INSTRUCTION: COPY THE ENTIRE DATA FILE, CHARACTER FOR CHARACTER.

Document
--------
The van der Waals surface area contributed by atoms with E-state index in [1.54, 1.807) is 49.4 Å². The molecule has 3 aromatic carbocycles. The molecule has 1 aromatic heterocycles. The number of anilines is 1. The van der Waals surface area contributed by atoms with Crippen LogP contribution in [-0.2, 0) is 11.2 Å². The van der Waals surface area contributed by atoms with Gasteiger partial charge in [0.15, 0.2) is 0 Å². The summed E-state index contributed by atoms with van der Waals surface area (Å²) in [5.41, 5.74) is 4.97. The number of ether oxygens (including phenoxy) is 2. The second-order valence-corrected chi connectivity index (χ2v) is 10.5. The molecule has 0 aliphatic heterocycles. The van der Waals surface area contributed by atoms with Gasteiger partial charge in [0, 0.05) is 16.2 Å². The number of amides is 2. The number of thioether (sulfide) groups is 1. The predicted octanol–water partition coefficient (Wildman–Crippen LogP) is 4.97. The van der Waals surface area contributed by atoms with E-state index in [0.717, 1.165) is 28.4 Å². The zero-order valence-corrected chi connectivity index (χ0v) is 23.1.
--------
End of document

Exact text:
The van der Waals surface area contributed by atoms with E-state index in [1.54, 1.807) is 49.4 Å². The molecule has 3 aromatic carbocycles. The molecule has 1 aromatic heterocycles. The number of anilines is 1. The van der Waals surface area contributed by atoms with Crippen LogP contribution in [-0.2, 0) is 11.2 Å². The van der Waals surface area contributed by atoms with Gasteiger partial charge in [0.15, 0.2) is 0 Å². The summed E-state index contributed by atoms with van der Waals surface area (Å²) in [5.41, 5.74) is 4.97. The number of ether oxygens (including phenoxy) is 2. The second-order valence-corrected chi connectivity index (χ2v) is 10.5. The molecule has 0 aliphatic heterocycles. The van der Waals surface area contributed by atoms with Gasteiger partial charge in [0, 0.05) is 16.2 Å². The number of amides is 2. The number of thioether (sulfide) groups is 1. The predicted octanol–water partition coefficient (Wildman–Crippen LogP) is 4.97. The van der Waals surface area contributed by atoms with E-state index in [0.717, 1.165) is 28.4 Å². The zero-order valence-corrected chi connectivity index (χ0v) is 23.1.